After the latter’s death in 1978, the museum was sold and transformed into a residence.
A local association, Les Amis du Vieux Chamonix, conscious of their value managed to buy and secure about forty paintings. Some of these acquisitions can now be admired in the reception rooms at Le Majestic (the former Palace located in the centre of Chamonix.)
However, the majority of these pictures are in storage and since the fire in 1999 which ravaged Chamonix’s Alpine Museum, they await a dedicated exhibition space. The blaze destroyed the Michel Croz concert hall as well as the exhibition hall devoted to Loppé. This wing in the Alpine Museum has never been rebuilt, in order to keep the view open onto the banks of river Arve next to the museum.
Every summer, Loppé returned to Chamonix and stayed there regularly until 1912.
There are many sentimental ties too linking him to Chamonix. His last daughter, Marie was born there on August 7, 1865.
His first wife, who died in Geneva on January 12, 1874, is buried in the Chamonix cemetery. He remained close friends with the Chamoniards such as the Tairraz family, the the famous photographers and François Couttet called «Baguette» whom he encouraged to enlarge his house and rent rooms, which is how the Hotel Couttet started out.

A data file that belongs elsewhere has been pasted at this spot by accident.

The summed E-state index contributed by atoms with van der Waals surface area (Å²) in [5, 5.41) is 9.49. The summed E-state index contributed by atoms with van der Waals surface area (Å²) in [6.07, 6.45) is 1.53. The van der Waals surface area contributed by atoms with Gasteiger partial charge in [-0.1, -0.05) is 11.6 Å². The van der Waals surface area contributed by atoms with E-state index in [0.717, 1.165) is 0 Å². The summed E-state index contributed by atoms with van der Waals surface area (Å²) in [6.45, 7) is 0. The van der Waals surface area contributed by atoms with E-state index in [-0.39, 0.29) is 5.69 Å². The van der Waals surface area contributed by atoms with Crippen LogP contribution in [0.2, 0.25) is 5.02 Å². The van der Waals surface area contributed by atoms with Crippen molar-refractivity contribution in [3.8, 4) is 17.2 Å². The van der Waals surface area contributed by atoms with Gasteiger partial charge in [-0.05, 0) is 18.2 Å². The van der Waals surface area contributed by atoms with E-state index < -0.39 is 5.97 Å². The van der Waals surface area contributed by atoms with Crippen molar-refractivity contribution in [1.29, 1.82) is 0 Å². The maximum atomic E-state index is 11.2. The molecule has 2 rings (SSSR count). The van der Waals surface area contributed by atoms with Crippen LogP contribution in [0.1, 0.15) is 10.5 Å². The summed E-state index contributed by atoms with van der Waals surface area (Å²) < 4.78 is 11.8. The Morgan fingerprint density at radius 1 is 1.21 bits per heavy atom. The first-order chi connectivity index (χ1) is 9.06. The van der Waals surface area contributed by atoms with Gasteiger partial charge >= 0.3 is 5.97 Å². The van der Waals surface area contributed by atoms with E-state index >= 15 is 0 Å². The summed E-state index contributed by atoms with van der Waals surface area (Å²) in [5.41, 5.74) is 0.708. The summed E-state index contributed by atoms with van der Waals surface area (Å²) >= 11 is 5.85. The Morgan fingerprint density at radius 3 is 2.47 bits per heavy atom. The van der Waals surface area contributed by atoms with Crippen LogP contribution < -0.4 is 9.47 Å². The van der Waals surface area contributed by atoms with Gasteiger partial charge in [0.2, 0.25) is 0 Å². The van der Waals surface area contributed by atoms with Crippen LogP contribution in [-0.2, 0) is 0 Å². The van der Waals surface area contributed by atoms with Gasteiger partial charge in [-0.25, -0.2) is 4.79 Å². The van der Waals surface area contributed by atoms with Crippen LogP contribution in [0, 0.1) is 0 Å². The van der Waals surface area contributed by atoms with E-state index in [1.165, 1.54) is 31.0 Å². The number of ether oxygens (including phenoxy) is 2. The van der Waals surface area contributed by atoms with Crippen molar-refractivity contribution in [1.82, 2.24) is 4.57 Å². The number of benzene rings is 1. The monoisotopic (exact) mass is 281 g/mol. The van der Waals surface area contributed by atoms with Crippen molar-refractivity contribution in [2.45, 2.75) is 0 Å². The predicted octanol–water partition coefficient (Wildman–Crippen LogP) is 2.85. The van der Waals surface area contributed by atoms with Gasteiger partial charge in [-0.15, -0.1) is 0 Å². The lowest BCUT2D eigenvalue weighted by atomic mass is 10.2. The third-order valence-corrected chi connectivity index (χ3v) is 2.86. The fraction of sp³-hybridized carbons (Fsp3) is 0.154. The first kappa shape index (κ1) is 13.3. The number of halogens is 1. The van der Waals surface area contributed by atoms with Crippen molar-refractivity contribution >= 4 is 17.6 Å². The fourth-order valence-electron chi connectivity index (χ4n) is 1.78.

His favourite guide was his beloved Benoît Simond, nicknamed “Benoni”.
During those first sojourns in Chamonix, the tourists were mainly English from the upper-middle classes and aristocracy. Gabriel Loppé befriended some of them including the writer and preeminent mountaineer Leslie Stephen, father of the writer Virginia Woolf, the lawyer and High Court judge, Alfred Wills, the cartographer Adams Reilly, and the geologist James Eccles whose sister, Elizabeth, called Bessie, Loppé married in 1879.
Even if he regularly visited Zermatt to paint the Matterhorn (le Cervin), it was the icy domain of Chamonix’s valley that he chose to represent the most. He was fascinated by le mont Blanc (which he was supposed to have climbed about forty times, probably less in reality).
This Massif offered him, more than any other place, a landscape governed by glaciers. Each ascent was an opportunity for drawings, ‘pochades’ or oil paintings on the motif.